Shell Shock in 1915 becomes Combat Fatigue by World War II and PTSD in 1980

In World War I, PTSD—known as shell shock then—was such a problem that ‘forward psychiatry’ was begun by French doctors in 1915. Some British doctors tried general anesthesia as a treatment (ether and chloroform), while others preferred application of electricity.

Imagine suffering from PTSD and being strapped down to a table with electrodes attaches followed by jolts of electricity to shock you healthy.

In 1917, four British ‘forward psychiatric units’ were set up. Hospitals for shell-shocked soldiers were also established in Britain, including (for officers) Craiglockhart War Hospital in Edinburgh.

Patients diagnosed to have more serious psychiatric conditions were transferred to the Royal Edinburgh Asylum.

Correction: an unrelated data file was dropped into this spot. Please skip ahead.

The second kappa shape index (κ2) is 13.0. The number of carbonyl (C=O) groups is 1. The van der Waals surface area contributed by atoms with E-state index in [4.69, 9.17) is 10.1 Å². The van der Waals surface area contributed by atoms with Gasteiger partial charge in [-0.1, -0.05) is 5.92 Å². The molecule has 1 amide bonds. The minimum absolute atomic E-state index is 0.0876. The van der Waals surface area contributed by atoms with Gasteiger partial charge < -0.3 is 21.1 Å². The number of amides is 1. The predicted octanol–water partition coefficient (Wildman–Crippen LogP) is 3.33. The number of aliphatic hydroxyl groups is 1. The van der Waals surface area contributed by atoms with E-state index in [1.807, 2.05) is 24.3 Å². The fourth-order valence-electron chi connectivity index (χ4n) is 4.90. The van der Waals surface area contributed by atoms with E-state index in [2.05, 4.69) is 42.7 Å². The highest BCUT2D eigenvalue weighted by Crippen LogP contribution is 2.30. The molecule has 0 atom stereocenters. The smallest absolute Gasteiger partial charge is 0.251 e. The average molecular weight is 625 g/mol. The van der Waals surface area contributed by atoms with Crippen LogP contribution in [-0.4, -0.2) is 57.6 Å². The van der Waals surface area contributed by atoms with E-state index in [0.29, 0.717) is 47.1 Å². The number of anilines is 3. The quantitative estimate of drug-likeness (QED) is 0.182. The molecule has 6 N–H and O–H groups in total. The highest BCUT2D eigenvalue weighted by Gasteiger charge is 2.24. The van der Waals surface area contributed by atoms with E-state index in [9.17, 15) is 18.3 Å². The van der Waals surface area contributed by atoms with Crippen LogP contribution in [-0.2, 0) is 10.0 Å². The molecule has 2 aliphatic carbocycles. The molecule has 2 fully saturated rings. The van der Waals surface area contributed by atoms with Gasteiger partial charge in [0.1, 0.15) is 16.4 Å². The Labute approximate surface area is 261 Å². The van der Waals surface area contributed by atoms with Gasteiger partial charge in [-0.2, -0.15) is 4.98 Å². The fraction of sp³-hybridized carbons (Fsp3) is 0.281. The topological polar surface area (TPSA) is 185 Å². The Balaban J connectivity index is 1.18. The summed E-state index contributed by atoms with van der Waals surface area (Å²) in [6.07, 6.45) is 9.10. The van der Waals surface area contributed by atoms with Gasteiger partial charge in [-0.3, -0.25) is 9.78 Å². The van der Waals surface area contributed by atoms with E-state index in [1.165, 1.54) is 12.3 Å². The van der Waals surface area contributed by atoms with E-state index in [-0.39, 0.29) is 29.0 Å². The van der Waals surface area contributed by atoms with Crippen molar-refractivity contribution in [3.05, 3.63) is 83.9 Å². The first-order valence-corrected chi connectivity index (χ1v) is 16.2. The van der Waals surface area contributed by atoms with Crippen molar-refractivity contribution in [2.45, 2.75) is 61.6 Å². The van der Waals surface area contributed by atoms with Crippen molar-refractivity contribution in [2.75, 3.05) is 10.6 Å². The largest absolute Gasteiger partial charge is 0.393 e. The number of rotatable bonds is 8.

Near the end of 1918, the use of anesthetic and electrical treatments to treat shell shock was gradually replaced with modified Freudian psychodynamic intervention. The efficacy of ‘forward psychiatry’ was controversial.

Psychodynamic therapy focuses on unconscious processes as they are manifested in a person’s present behavior. The goals of psychodynamic therapy are a client’s self-awareness and understanding of the influence of the past on present behavior.

In 1922 the British War Office produced a report on shell shock with recommendations for prevention of war neurosis. However, when World War II broke out in 1939, this seems to have been ignored.

Then during World War II, the term ‘combat fatigue’ was introduced as breakdown rates became alarming, and the value of pre-selection was recognized.